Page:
Refactoring The iATS Drupal Commerce Module

Posted by Thinkshout Drupalgive on April 15, 2014 at 7:00am

Last month, we wrapped up a project for nonprofit-oriented payment processor, iATS Payments. iATS Payments wanted to invest in gaining wider adoption of their services and enlisted ThinkShout's help in building a PHP wrapper for their existing SOAP API.

Being a bunch of software engineers who have implemented our fair share of APIs (both good and bad), we knew we had to achieve certain goals if we were going to ease the adoption of iATS Payments within PHP applications:

  • Comprehensive: The wrapper handles all communication with the iATS Payments SOAP API, validation of API calls, and error handling.
  • Well documented: We made use of phpDocumentor to generate easily browsable documentation from our code comments.
  • Reliable: Via a comprehensive test suite covering every API call written in PHPUnit.

With the new PHP wrapper finished and unit tests passing, our attention shifted to the project we felt would most benefit from the work we'd done: the Commerce iATS Drupal module. This module leverages Drupal Commerce to facilitate payment processing via iATS Payments on any Drupal website.

We had already integrated Commerce iATS into some of our clients' websites, so we knew it was a great module, but it was written before there was a standard iATS Payments PHP wrapper and contained some unwieldy code that could be eliminated by using the new PHP wrapper. With support from the community and sponsorship from iATS, we rewrote the module, drastically reducing complexity, which any engineer can appreciate, and improved stability, which site owners love even more. We're excited to replicate the success of our partnership with MailChimp, which created a win for the community, the vendor, and, yes, ThinkShout.

Refactoring Commerce iATS

In refactoring Commerce iATS, we didn't just plug in the PHP wrapper and call it a day. While Commerce iATS was originally written with support for only credit card payments, our PHP wrapper supports all payment methods provided by iATS Payments and we wanted to make sure Commerce iATS had room to grow and take advantage of those payment methods.

Some of the problems

Looking through the code of the existing Commerce iATS module, we realized the current design would not scale well as we added additional payment methods.

As an example, take a look at the 2.x-dev release of Commerce iATS.

Here the function commerce_iats_soap_process_submit_form_submit() is being used to handle a lot more logic than a form submit handler ideally would. Breaking it down:

A lot of code in commerce_iats_soap_process_submit_form_submit() is later duplicated when commerce_iats_customer_code_charge_submit_form_submit() is called.

The refactor

We set out to redesign the module's architecture and rebuild it with modularity and expansion in mind. Here's what we did.

Created a new standard payment processing function

  • This function handles the API call, response handling, transaction creation and logging.
  • To handle multiple payment methods, the function accepts a callback function as a parameter. This callback function is the function that makes the API call via the PHP Wrapper and returns the response.

The first lines of commerce_iats_process_payment() demonstrate how the callback function is used:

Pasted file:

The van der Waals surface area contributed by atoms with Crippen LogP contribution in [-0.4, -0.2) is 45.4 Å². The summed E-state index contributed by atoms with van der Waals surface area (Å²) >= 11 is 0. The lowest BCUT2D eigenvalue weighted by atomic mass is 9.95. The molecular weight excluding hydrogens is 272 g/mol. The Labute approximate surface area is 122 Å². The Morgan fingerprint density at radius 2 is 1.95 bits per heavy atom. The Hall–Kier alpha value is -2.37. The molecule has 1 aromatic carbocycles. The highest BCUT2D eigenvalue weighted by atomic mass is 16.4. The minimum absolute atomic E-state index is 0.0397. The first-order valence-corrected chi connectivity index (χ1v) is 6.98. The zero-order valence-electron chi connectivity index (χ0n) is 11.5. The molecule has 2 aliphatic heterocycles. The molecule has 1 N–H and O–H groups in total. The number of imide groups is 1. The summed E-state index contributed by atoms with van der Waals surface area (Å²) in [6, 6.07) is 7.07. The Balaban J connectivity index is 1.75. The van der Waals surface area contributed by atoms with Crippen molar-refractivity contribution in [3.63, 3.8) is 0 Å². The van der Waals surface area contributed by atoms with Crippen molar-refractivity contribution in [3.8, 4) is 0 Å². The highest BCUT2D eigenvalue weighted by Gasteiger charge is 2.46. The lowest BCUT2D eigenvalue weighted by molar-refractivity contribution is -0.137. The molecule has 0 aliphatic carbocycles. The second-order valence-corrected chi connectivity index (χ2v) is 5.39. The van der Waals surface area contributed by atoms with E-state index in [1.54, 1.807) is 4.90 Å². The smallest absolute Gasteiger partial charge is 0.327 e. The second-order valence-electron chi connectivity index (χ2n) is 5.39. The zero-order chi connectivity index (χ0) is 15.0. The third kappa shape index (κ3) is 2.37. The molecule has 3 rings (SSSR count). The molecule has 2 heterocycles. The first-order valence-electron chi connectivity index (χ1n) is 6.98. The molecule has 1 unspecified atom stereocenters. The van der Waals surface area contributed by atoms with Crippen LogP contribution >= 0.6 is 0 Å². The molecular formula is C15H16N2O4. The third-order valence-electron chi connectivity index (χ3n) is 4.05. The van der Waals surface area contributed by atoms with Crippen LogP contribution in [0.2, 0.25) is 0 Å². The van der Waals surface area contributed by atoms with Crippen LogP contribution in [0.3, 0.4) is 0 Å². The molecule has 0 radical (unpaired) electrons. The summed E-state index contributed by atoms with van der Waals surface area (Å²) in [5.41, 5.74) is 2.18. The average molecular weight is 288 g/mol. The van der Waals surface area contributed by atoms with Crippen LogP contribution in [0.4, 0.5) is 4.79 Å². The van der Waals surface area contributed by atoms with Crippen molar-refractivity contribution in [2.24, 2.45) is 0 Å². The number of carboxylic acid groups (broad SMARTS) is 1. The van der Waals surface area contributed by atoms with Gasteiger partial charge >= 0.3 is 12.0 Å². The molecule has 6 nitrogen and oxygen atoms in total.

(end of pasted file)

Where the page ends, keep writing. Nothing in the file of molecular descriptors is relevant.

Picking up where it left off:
<?php
function commerce_iats_process_payment($payment_method, $payment_data, $order, $charge, $payment_callback) {
  // Process the payment using the defined callback method.
  $response = $payment_callback($payment_method, $payment_data, $order, $charge);

Broke payment methods out into their own include files

As an example, here's the credit card payment method. Each payment method file contains these standard Commerce functions (where credit_card is the payment method:)

  • commerce_iats_credit_card_settings_form()
  • commerce_iats_credit_card_submit_form()
  • commerce_iats_credit_card_submit_form_validate()
  • commerce_iats_credit_card_submit_form_submit()

Then we added our own callback function, commerce_iats_process_credit_card_payment().

The callback function handles building the API request and getting a response from the API. To show how this works, here's a line from commerce_iats_credit_card_submit_form_submit():

<?php
return commerce_iats_process_payment($payment_method, $payment_data, $order, $charge, 'commerce_iats_process_credit_card_payment');

As you can see, all the payment information from the form submit handler is being passed into commerce_iats_process_payment(). That function then calls the callback function commerce_iats_process_credit_card_payment() to make the API call and get the response.

This design is very easy to extend and allows us to add as many additional payment methods as we need in a very clean way. We were able to use this design to implement Commerce Card on File as a submodule of Commerce iATS, eliminating that dependency from the base module.

Roadmap and next steps

All our work on Commerce iATS is currently available in the 2.0-beta1 release. Please take a look and let us know if you have any feedback.

We're already hard at work along with our partners at iATS Payments to integrate more of their payment processing facilities into the Commerce iATS module. While the module currently only supports credit card payments, ACH/EFT and Direct Debit payments will arive before DrupalCon Austin. Speaking of, both ThinkShout and iATS Payments will be attending and spending some time at the iATS booth, number 508. Come find us to say hello and talk some e-commerce.